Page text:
A CAJUN ACCENT

 

After closing up shop across the river, Paul Skulas brings New Orleans-style flavors to his new home in Germantown.

By Nancy Miller • Photos By Danny Alexander

For Paul Skulas, it made sense to work where he likes to play. So he closed Portage, across the river, and opened Couvillion here-- in Germantown.  “I spend most of my free time in this area. Most of my friends live within walking distance. There’s so much going on here,”   says Skulas.

Couvillion is French for a rich fish stew. “It goes back to the backbone of Cajun and Creole food that has French, southern and seafood influences,” he adds. His Couvillion is made with catfish, a fish closely associated with southern cuisine.

Skulas took his management team to New Orleans in February to sample couvillion at several restaurants. Catfish was the fish of choice for many of the chefs. “My wife and I go to New Orleans every year for a quick getaway. I wanted the people who were going to be the face of my restaurant to have a reference point, to know what they were talking about, to have personal experiences in flavors, and to have memories they could draw on. We hope to do that once a year,” he says.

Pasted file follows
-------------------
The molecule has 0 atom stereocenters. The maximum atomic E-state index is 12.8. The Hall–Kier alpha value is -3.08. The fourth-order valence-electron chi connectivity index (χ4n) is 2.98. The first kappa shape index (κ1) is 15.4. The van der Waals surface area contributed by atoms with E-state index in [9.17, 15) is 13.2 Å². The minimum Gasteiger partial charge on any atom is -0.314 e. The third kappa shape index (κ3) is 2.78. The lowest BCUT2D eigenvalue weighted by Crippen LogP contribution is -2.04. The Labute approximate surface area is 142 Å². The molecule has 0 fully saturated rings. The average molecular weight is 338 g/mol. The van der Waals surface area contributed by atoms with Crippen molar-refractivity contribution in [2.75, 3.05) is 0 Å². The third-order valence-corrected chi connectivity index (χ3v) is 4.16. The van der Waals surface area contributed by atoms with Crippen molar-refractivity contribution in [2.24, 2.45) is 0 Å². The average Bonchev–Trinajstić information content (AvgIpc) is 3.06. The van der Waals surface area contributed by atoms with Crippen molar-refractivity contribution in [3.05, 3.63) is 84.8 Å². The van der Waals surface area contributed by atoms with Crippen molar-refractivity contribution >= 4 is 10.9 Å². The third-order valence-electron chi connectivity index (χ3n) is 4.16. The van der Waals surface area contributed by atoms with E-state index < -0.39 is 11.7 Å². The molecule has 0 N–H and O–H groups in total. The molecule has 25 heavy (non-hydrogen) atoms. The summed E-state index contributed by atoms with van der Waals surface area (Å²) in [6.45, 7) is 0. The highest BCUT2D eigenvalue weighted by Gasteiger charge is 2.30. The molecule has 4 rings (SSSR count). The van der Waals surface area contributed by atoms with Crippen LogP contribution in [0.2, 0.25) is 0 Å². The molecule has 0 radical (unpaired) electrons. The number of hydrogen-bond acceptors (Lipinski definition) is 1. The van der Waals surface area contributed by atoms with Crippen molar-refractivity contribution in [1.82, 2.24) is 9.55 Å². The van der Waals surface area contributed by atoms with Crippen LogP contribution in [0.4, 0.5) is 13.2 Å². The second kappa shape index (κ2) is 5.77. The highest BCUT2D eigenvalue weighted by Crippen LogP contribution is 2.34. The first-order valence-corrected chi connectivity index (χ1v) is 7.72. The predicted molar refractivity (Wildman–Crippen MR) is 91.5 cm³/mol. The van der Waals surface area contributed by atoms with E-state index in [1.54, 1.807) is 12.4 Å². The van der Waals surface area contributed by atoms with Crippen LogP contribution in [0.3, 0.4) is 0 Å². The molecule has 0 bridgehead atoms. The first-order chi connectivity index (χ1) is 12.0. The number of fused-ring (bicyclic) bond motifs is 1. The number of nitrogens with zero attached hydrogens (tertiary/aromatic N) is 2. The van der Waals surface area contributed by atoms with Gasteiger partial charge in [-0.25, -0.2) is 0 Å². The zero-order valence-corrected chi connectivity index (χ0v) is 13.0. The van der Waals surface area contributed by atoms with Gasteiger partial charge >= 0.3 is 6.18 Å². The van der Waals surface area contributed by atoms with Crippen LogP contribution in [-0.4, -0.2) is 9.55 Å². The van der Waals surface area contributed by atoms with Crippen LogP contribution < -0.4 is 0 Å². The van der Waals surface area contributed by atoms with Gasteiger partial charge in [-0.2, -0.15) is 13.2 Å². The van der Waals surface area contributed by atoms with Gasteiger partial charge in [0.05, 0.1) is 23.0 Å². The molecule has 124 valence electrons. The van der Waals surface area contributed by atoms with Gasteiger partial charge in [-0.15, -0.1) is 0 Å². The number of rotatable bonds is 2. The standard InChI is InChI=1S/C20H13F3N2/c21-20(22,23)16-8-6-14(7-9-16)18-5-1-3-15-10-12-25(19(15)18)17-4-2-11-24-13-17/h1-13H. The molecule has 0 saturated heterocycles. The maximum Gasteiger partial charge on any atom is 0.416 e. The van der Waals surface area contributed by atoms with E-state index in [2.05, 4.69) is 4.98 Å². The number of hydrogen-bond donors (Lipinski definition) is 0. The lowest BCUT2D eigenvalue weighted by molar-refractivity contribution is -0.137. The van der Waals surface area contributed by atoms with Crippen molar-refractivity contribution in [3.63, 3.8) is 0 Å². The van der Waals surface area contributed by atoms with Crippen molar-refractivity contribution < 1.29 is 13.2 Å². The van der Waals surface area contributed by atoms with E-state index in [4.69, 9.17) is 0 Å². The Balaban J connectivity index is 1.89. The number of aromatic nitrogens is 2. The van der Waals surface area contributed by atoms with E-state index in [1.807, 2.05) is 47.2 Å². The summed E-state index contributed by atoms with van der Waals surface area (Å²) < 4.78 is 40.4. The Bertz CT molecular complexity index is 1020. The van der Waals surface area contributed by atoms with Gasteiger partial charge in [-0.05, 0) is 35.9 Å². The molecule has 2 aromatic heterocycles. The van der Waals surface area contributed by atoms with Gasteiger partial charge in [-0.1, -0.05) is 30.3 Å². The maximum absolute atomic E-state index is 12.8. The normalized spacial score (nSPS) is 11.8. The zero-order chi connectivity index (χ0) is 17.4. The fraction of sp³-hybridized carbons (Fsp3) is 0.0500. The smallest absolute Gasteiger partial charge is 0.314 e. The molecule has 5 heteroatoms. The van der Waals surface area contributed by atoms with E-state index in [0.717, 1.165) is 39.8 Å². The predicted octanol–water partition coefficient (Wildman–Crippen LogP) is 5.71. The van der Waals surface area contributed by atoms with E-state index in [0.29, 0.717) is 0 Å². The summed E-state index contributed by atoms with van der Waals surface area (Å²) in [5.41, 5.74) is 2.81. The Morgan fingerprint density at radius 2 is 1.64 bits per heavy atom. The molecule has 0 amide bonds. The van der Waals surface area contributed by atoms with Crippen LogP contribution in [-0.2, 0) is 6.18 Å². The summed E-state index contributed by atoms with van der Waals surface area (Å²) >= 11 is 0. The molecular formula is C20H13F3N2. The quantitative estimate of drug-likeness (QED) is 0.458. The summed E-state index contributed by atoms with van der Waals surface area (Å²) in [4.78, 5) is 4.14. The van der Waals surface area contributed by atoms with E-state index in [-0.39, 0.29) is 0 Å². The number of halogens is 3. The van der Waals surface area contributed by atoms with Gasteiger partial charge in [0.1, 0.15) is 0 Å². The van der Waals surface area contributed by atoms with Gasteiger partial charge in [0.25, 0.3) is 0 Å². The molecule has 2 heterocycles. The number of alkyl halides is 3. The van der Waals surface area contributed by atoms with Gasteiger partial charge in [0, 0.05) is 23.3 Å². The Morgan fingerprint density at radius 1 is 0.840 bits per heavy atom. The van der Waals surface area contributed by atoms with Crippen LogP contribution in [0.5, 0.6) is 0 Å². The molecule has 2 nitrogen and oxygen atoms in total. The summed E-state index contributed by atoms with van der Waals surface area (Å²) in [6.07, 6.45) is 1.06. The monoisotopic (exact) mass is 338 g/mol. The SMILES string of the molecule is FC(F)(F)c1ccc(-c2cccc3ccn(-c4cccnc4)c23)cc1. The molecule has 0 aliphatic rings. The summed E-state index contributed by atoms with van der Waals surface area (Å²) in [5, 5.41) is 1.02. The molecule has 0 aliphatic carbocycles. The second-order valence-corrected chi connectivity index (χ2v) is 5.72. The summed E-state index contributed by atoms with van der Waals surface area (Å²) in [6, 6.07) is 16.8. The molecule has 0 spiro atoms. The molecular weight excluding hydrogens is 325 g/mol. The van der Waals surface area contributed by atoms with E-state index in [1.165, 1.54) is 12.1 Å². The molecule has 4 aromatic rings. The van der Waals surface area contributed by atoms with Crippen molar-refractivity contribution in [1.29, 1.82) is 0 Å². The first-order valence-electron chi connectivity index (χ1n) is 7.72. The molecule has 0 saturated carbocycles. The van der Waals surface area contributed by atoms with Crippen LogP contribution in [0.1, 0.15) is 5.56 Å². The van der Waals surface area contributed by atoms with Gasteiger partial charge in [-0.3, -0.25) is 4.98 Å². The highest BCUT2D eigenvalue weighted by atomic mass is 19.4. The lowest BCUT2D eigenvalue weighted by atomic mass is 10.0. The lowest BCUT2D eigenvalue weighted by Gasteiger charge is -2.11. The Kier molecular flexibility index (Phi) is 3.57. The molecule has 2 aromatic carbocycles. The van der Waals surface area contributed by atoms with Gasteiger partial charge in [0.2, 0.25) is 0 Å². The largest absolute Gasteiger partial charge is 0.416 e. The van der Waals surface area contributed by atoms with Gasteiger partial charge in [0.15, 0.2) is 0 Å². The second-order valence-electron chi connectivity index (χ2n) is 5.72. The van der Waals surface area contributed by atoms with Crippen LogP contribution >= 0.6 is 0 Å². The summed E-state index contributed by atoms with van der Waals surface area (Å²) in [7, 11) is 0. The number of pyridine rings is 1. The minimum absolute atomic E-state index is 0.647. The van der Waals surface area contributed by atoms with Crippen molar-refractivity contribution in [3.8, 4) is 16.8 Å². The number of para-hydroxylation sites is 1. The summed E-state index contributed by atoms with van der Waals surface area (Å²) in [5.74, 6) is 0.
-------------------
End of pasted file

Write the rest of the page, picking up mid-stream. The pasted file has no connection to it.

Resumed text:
Couvillon’s motto is “So good it’d make a rabbit smack a bear.” Say what? The phrase comes from one of the owner’s grandfather who often bandied it about. Skulas thought its unique quirkiness fits the character of the restaurant.

Creating the menu involved a bit of trial and error. “I tell everybody, if you want to judge the restaurant, order the gumbo (and the duck Creole.) The Gumbo Z’Herbes is a completely vegetarian gumbo that has seven to nine types of greens and a basic dark roux. I have had a lot of gumbos. I did chicken and andouille gumbo the first week. It was alright but the meat was kind of a second note, just there. But in the new version, the greens are so robust and have a hearty, intense flavor,” he says.

Sharing the menu with the gumbo and duck are fried boudin (pork and rice sausage), white bean soup, trout and grits, braised brisket and smothered pork chops.

Dave Tuney was the mastermind behind most of the cocktails although Skulas came up with his own, the Young Buck, made with bourbon, citrus, bitters and Ale-8-One. “We got over the first few weeks hump of drop dead exhaustion and worked everyone into the ground,” says Skulas. “Now we’re getting into a normal lifestyle and I’m having fun.” 

Couvillion

1318 McHenry Street

502-365-1813


Posted on 2018-07-07 by
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